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A Few Sketches of Roman Catholic Contacts in the 1960s in Chicago

I remember going down to talk to Karl Meyer 
in a little house south of North Avenue
Karl was part of the Catholic Worker movement
I had already demonstrated with Dorothy Day in NYC
against fall out shelters
That was in the 50s this was in the 60s
My leaning has always been pacifist and non-violent
Karl had more attitude than anyone I have ever met
Knowing him was a confrontation
I think he represented the challenge anyone does
who genuinely despises owning things
I suspect behind that attitude may
lie a lust to possess
but this is not a shrink piece
It is just a way of saying something about a few
strands of Roman Catholicism 
I encountered during the decade that I called Chicago home

I later had some glancing contact with Daniel Berrigan
and by that time I was not enamored with what seemed to me 
a conspicuous form of Catholic rectitude
I remember suggesting to Dan that
one did not need to be a poet to be against war
(I was not without attitude)
Aside from Quakers and Mennonites
and marginal Catholic activists 
pacifism was not exactly hopping in the 1960s
I distinguish pacifism from the
non-violent civil rights movement
That movement was based on a challenge to
rampant hypocrisy
and laws breached
Pacifism was and remains
a rejection of war

Another very different encounter with
"Catholicism"  
Ecumenical Monasticism
was with the Taize Community in Chicago
I remember these men as delightful enjoyable
and as human as can be
Brother Frank was my main contact
and he was a superb ambassador
of this global community which remains centered in France

Had Bobby Kennedy lived and become President
I might have gotten closer to 
the mainline Catholic community
by moving to DC
As things stand I can only claim the contacts
on this page and a few
exposures in NYC of late
which I categorize under the heading
serendipitous 
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"Sto Perigiali" One of the Surpassingly Best Tunes Theodorakis Has Written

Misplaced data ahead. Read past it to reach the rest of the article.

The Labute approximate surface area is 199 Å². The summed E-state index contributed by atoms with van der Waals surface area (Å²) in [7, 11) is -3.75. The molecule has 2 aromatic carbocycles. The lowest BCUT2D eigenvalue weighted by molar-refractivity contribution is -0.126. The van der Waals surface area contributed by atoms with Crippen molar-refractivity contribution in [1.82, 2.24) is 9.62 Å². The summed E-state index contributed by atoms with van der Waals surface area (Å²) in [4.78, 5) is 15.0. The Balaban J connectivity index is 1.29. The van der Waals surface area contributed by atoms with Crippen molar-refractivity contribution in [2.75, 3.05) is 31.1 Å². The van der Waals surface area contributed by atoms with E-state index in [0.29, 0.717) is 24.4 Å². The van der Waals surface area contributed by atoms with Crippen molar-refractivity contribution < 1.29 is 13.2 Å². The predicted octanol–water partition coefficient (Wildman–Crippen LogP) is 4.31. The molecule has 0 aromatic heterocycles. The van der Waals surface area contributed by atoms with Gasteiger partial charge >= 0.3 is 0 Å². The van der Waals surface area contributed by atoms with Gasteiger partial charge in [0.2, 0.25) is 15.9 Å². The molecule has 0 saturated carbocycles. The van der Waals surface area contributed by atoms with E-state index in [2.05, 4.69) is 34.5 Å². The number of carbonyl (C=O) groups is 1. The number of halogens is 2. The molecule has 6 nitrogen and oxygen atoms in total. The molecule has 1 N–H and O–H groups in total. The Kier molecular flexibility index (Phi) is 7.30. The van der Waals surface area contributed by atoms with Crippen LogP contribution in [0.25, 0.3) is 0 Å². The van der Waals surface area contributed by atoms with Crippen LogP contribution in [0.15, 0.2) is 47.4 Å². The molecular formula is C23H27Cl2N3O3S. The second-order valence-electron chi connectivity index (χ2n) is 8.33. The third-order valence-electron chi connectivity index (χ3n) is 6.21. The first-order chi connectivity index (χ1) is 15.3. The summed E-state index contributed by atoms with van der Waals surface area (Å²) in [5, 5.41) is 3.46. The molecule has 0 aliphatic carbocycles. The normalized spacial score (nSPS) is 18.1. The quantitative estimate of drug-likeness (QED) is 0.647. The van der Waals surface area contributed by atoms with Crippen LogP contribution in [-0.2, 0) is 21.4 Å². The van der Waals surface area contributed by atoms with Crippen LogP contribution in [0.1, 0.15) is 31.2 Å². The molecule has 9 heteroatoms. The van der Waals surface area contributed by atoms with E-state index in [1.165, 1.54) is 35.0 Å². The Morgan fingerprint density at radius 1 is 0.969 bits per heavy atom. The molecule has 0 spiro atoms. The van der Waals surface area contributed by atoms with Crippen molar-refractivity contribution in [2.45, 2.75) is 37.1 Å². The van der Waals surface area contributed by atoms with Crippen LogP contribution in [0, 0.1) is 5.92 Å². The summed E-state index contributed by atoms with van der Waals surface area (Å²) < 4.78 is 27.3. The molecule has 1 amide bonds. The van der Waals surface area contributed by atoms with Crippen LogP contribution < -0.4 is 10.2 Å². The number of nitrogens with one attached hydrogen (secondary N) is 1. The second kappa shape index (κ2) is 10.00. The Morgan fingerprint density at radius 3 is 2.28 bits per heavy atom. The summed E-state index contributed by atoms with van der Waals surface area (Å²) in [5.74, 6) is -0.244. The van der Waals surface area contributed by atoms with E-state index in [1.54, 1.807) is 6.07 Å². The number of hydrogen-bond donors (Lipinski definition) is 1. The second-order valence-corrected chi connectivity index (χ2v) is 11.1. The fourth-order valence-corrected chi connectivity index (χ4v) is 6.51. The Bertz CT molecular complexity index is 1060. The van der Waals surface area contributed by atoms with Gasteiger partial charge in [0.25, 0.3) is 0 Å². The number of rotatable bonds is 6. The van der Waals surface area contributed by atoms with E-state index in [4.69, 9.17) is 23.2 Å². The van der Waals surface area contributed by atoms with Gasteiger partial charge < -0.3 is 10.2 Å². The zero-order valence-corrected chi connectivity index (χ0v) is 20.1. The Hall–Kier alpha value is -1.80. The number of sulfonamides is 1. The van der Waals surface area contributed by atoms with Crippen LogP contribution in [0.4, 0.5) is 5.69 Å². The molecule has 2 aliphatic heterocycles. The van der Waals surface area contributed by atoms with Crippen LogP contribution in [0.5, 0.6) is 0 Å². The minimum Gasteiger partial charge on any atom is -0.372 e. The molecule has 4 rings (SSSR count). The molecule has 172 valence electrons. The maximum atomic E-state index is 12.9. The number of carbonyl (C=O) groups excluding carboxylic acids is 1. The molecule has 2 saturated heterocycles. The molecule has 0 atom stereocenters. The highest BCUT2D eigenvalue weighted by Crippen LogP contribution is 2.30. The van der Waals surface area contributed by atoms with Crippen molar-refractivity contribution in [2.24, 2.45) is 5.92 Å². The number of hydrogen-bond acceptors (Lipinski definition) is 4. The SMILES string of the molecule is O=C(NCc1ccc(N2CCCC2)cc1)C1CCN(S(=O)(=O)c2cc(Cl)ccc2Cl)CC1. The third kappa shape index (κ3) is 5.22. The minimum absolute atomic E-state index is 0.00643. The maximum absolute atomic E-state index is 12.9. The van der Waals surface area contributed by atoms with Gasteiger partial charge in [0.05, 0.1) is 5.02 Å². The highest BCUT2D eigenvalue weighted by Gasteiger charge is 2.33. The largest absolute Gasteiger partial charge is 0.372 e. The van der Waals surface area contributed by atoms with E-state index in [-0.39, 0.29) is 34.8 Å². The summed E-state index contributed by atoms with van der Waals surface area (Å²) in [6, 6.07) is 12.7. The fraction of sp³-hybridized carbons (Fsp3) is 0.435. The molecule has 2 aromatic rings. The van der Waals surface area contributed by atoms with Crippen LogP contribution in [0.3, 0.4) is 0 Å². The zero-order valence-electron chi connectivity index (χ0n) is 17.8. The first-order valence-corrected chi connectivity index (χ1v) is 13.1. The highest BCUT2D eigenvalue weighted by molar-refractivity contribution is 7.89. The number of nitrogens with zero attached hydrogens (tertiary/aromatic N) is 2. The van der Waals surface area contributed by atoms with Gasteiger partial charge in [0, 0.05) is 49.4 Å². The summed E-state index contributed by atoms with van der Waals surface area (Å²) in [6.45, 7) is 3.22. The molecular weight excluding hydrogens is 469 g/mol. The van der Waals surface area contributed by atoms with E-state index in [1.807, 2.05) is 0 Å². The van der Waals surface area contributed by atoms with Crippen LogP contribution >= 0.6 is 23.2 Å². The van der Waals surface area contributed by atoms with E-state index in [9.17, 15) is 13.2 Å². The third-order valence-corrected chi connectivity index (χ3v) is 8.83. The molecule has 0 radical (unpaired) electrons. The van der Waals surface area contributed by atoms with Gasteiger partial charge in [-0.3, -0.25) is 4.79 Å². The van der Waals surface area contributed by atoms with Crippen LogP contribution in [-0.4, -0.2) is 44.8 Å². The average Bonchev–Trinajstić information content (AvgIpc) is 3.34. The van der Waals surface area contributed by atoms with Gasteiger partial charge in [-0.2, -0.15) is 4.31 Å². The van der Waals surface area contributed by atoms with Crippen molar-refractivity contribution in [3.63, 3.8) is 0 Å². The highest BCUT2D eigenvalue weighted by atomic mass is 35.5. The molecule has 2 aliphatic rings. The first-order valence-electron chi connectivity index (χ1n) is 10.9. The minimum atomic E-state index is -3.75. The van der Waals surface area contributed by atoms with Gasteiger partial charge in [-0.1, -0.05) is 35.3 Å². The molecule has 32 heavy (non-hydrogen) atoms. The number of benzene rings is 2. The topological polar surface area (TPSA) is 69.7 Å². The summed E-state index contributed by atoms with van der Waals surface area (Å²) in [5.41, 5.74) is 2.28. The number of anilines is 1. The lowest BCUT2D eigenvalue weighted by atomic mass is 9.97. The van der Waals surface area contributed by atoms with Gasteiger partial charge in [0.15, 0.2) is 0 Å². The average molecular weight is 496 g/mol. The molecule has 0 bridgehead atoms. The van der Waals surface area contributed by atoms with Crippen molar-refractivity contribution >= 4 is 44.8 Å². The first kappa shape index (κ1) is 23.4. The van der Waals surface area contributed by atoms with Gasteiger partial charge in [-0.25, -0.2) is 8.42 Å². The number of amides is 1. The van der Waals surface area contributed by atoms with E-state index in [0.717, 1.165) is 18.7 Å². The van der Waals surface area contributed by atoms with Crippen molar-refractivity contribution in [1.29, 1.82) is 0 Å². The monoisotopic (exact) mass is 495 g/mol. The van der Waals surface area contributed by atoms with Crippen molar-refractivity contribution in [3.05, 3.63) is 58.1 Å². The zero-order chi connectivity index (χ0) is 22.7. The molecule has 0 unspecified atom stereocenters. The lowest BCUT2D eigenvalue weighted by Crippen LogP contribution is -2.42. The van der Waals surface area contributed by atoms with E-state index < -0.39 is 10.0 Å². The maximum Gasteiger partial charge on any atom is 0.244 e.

A Setting for a Poem "Denial" Beloved by the Greek People by the Nobel Prize Winning Poet Giorgos Seferis

http://www.youtube.com/watch?v=dhk0ckaCxDI
The remarkable video at the link above is of a performance of "Sto perigiali" Mario Frangoulis and Mikis Theodorakis in 2001.

Frangoulis and Theodorakis are joined by musicians, including two bouzouki players, and a very large audience that is completely familiar with the words. The audience joins in at Frangoulis' prompt.

This is my very favorite Theodorakis melody. Those who know Theodorakis only for his "Zorba" music are in for a treat. When I was in Athens in 1966, for a short period of study with Constantinos Doxiadis, I knew nothing of Theodorakis. But about five years later, my friend Irene Vassos sang "Sto perigiali" to us. I have never gotten the tune out of my mind.

Later, when Irene joined our group to form a travelling company performing "New Rain", I learned to pick out a …

Stephen C. Rose Bio

Stephen C. Rose (1936-) was born in New York City and raised there. He currently lives there. He was educated at Trinity, Exeter, Williams and Union Theological Seminary. He served in the Student Interracial Ministry in Nashville. He founded and edited the prize-winning Renewal Magazine in Chicago and studied with C. A. Doxiadis in Athens. His first books "The Grass Roots Church" and "Who's Killing The Church" established him as a prominent critic of American Protestantism and American religion. He was and remains a civil rights activist. He has interviewed and done in depth pieces on Saul Alinsky and Martin Luther King, Jr. He won awards for editorial courage and for two documentary films. He has written and published many songs and musical works including "We Are All Americans". During the late 90s and early 2000s he worked for UN agencies, most recently editing CHOICES Magazine at UNDP. Since 2000 he has written several books for distribution via K…